Business Valuations Are Not CommoditiesPrivately-held Maine business owners might need appraisals of their interests for many reasons, including:

  • Small business loans,
  • Strategic planning,
  • Mergers, acquisitions and shareholder buy-ins (or buy-outs),
  • Equitable distributions of marital estates,
  • Minority shareholder disputes,
  • Bankruptcy, and
  • Gifts and estate planning.

A business valuation is just a formality, isn’t it? Many Maine-based business owners only perceive formal appraisals for their businesses as something that is required by outside parties, such as the IRS, lenders, or a judge, in order to comply or obtain approval for a regulatory requirement. While it may be tempting for many small businesses in Maine to seek the offer with the lowest price tag, it’s important to realize that a valuation actually provides insight into a company’s current market value, as well as ways to enhance value moving forward. It is important to note that for business owners that might have unrealistic expectations, a valuation can also serve as a wake-up call.

Varying Degrees of Expertise

Do your research before hiring an expert for your Maine business valuation. Many people provide business valuation services, but their qualifications vary significantly. At one end of the spectrum is a valuation professional who has achieved the training, experience and continuing education requirements of one of the following business valuation organizations:

  • Maine Society of Certified Public Accountants (MECPA)
  • The American Institute of Certified Public Accountants (AICPA),;
  • The American Society of Appraisers (ASA),;
  • The Canadian Institute of Chartered Business Valuators (CICVA);
  • The National Association of Certified Valuation Analysts (NACVA); and
  • The Institute of Business Appraisers (IBA).

On the other end of the spectrum are online business valuation calculators and fill-in-the-blank software, which are typically based on oversimplified formulas or industry rules of thumb. Computerized models aren’t a substitute for an appraiser’s professional judgment and training. In short, you get what you pay for.

Appraisals Guide Major Decisions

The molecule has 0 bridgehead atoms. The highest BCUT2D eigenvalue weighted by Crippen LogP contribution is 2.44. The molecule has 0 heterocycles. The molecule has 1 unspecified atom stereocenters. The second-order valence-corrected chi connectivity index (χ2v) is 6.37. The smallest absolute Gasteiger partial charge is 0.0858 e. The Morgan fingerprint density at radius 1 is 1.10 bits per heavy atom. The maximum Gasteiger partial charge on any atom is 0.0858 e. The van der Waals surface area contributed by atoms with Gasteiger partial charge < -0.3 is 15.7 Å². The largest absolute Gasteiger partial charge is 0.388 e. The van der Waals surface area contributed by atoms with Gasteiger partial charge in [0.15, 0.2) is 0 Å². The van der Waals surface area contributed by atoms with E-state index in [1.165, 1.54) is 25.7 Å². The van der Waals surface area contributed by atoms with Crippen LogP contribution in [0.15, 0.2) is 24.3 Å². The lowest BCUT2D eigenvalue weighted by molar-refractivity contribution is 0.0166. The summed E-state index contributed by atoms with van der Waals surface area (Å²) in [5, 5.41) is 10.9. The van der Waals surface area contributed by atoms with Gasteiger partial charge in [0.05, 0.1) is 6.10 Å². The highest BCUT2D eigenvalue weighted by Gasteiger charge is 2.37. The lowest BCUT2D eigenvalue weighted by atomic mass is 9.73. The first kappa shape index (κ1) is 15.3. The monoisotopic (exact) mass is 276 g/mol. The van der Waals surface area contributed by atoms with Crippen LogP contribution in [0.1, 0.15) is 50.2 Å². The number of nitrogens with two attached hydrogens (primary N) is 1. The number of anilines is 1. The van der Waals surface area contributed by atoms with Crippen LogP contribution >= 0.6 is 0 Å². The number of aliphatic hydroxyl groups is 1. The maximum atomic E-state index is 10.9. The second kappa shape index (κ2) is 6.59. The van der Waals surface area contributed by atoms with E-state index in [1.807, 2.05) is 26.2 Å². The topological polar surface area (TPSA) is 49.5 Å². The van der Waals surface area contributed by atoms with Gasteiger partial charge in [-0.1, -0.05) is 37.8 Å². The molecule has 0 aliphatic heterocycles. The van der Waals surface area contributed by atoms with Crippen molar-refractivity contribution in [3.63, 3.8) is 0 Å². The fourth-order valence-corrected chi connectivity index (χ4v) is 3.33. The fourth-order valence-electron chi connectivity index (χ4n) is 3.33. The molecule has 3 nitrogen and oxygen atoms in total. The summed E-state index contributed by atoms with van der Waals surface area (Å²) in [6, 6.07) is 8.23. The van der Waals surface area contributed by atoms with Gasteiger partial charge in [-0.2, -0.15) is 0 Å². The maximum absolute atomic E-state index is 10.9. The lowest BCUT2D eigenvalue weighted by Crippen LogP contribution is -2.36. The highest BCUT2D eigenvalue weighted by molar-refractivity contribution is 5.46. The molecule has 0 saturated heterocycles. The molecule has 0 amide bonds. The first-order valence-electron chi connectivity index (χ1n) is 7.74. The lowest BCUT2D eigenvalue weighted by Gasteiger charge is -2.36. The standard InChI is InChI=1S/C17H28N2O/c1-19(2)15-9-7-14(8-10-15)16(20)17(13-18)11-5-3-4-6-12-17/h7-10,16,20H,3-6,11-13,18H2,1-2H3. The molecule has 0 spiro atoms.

In the words of NASA astronaut Alan Sheppard, “I wasn’t scared, but I was up there looking around, and suddenly I realized I was sitting on top of a rocket built by the lowest bidder.” Sheppard got lucky and returned from the moon to tell his tale. But are you willing to bank on the work of an amateur appraiser or computer model? In the long-run, the cheapest offer may actually cost more because steps may be skipped and unrecorded asset and liabilities may be overlooked. Lack of real-world evidence would fail to support conclusions.

If your appraisal is inaccurate, you could lose money or be sued or audited by stakeholders. For most Maine entrepreneurs, their business interests are their most valuable asset. Many important decisions — such as selling the business, obtaining a loan or splitting up a martial asset — hinge on business appraisals.

For example, if the IRS challenges a valuation prepared for gift and estate taxes, you’re more likely to withstand scrutiny with a qualified appraiser. The IRS defines a qualified appraiser as:

An individual who has earned an appraisal designation from a professional appraiser organization, or has met minimum education and experience requirements in the subject matter in which he or she issues appraisals. A qualified appraiser performs appraisals on a regular basis, and receives compensation for his or her work. The professional must not be prohibited from practicing before the IRS.

A qualified appraiser in Maine is someone who’s dedicated significant time and attention to mastering the business valuation discipline.

Know What You’re Buying

You might be thinking, “No one outside the company will ever see this appraisal. Why do I need to use a qualified appraiser?” While valuations prepared for litigation or tax purposes run the risk of outside scrutiny, reliable valuation conclusions are equally important for internal planning purposes. Inaccurate valuations can lead to poor investment decisions.

But hiring a valuator isn’t always straightforward. How do you know whether a valuation “professional” is the real deal? When evaluating business valuation candidates, price is one indicator of quality, but professional credentials are far more relevant. Investigate the business valuation organizations to which prospective valuators belong. Each organization has its own training, experience, ethics and standards, and continuing education requirements.

Also inquire about your Maine valuator’s standard operating procedures, data requests and expected timeline. Comprehensive valuations take weeks (or months) to complete. It takes time to learn how the company operates, conduct site visits, interview management, analyze the data and write a full report.

Likewise, take your time when selecting a valuation expert. Never jump at the first valuation provider you encounter online. Discuss the decision with your trusted financial and legal advisers first. Filler & Associates can help walk you through the valuation process.